I wish everyone a safe and healthy 2022.

Annette Grillo Finch


Close election should put Yates town officials on notice

Posted 21 November 2021 at 6:33 pm


With the election counting behind us now and the Yates incumbents narrow victory of 11 votes (from absentees that don’t live here year round), I want to thank everyone that helped and voted for me.

I will say a win is a win if by one vote. I accept it. No, we did not win but I had more fun doing this than I have had in a long time. I really enjoyed it. They were very worried and deservedly so.

One thing that is for sure we have started a grass roots movement and there are enough people that know what’s going on to have made me and you the voter a serious force.

There are many people in our town that are not happy with the course this board has been on. Will they learn anything from their narrow victory? I hope so but my faith in politicians is nil.

So we may be back next election cycle with a lot more backing. Maybe with a full ticket posse. I will continue to attend meetings and pass the information on to you.

Again thank you to the smart, informed voters in Yates that voted for me and those that didn’t in the next 2 years you may change your mind.

Paul Lauricella

Town of Yates

Area needs a congressman who is committed to helping solve problems in district

Posted 20 November 2021 at 8:48 am


The insurrection on Jan 6th was an attempt, at the least to prevent Congress from performing an Constitutional duty, and worse, perhaps overthrow the government.

Dozens of police officers were injured and one was killed before order was restored. So why are Republicans like Chris Jacobs defending these insurrectionists?

Republicans have bought into the Big Lie, that there was fraud in the last election, despite over 60 court cases where they were asked for evidence and could produce none. Outside of court they have freedom of speech and they make all kinds of accusations but when asked to produce evidence they cannot and they do not.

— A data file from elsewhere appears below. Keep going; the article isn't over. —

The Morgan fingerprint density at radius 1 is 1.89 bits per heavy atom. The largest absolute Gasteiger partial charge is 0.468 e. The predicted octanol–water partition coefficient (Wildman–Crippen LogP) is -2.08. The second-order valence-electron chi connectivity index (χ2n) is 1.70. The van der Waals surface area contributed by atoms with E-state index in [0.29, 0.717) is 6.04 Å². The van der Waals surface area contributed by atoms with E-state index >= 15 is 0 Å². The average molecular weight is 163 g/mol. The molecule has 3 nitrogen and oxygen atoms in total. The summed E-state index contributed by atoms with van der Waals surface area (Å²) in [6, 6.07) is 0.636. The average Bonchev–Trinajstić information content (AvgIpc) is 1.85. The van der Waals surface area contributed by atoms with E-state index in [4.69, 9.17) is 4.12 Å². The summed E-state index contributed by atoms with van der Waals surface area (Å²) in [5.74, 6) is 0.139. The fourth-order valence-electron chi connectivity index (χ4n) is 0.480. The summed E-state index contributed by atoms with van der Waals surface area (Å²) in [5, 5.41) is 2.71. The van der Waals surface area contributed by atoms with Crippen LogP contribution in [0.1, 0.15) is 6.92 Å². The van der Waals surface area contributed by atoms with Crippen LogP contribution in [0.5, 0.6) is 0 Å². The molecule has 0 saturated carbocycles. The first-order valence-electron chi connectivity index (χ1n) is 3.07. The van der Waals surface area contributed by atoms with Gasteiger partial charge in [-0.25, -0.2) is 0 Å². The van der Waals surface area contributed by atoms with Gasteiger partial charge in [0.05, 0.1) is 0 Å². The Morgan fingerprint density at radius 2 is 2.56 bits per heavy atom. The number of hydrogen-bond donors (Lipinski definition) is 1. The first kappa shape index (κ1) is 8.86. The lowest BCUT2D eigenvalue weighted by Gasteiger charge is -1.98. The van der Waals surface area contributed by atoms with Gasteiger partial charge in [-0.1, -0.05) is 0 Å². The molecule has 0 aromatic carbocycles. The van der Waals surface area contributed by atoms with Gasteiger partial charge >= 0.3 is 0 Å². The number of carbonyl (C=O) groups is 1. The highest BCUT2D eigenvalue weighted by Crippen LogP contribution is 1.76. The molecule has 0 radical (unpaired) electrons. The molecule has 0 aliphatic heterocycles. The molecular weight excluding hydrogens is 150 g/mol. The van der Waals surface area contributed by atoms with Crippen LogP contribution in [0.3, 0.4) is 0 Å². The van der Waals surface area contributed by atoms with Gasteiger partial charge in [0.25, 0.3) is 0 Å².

This is their strategy, lie to their base to keep them angry. Republicans are not interested in policies that improve the lives of their constituents. That is why Mr. Jacobs and all Republicans voted against the American Rescue Plan in March which reduced childhood poverty nearly in half, and it is why Mr. Jacobs and his cohorts voted against the infrastructure bill.

Keeping their voters angry will keep their voters engaged they believe and if that doesn’t work they want to take control of election procedures, pass laws to suppress opposition voters, control who counts election results and have laws and procedures to reject votes they don’t like even without evidence of impropriety.

This is why Mr. Jacobs supports Paul Gosar, (R-Az), (who is supported by white nationalist and anti-Semite Nick Fuentes), even though he posted a cartoon of himself killing fellow Congresswoman Alexandria Ocasio-Cortez, (D-NY).

Mr. Jacobs does not represent the citizens of his district. He is representing the Republican Party ideology to keep voters angry with lies. Western New York needs someone to represent the citizens, not a Republican puppet.

William Fine


Yates officials look forward to serving all residents in 2022 – town’s 200th anniversary

Posted 19 November 2021 at 7:46 am


The Yates Town Board wants to thank all the residents of the Town of Yates for participating in this year’s election.